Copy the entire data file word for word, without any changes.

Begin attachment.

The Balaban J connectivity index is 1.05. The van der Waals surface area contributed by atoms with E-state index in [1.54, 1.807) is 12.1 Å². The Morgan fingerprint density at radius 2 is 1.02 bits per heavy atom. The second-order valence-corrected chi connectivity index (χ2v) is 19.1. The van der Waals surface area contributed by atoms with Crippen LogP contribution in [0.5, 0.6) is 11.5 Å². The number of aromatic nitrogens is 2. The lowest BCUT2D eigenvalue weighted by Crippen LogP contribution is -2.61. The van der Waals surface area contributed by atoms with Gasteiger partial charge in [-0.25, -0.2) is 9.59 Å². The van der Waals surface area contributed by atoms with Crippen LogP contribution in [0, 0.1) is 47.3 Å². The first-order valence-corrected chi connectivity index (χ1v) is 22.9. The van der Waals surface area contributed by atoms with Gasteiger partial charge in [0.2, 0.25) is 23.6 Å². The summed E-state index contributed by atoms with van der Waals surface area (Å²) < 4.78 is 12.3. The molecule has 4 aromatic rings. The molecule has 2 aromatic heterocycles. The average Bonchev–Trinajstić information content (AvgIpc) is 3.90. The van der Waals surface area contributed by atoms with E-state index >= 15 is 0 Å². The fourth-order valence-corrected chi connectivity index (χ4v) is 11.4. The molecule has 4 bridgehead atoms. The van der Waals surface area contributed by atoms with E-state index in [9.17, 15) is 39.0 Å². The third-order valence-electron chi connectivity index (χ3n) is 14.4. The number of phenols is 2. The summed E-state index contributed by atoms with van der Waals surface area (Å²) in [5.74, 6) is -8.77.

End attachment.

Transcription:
The Balaban J connectivity index is 1.05. The van der Waals surface area contributed by atoms with E-state index in [1.54, 1.807) is 12.1 Å². The Morgan fingerprint density at radius 2 is 1.02 bits per heavy atom. The second-order valence-corrected chi connectivity index (χ2v) is 19.1. The van der Waals surface area contributed by atoms with Crippen LogP contribution in [0.5, 0.6) is 11.5 Å². The number of aromatic nitrogens is 2. The lowest BCUT2D eigenvalue weighted by Crippen LogP contribution is -2.61. The van der Waals surface area contributed by atoms with Gasteiger partial charge in [-0.25, -0.2) is 9.59 Å². The van der Waals surface area contributed by atoms with Crippen LogP contribution in [0, 0.1) is 47.3 Å². The first-order valence-corrected chi connectivity index (χ1v) is 22.9. The van der Waals surface area contributed by atoms with Gasteiger partial charge in [0.2, 0.25) is 23.6 Å². The summed E-state index contributed by atoms with van der Waals surface area (Å²) < 4.78 is 12.3. The molecule has 4 aromatic rings. The molecule has 2 aromatic heterocycles. The average Bonchev–Trinajstić information content (AvgIpc) is 3.90. The van der Waals surface area contributed by atoms with E-state index >= 15 is 0 Å². The fourth-order valence-corrected chi connectivity index (χ4v) is 11.4. The molecule has 4 bridgehead atoms. The van der Waals surface area contributed by atoms with E-state index in [9.17, 15) is 39.0 Å². The third-order valence-electron chi connectivity index (χ3n) is 14.4. The number of phenols is 2. The summed E-state index contributed by atoms with van der Waals surface area (Å²) in [5.74, 6) is -8.77.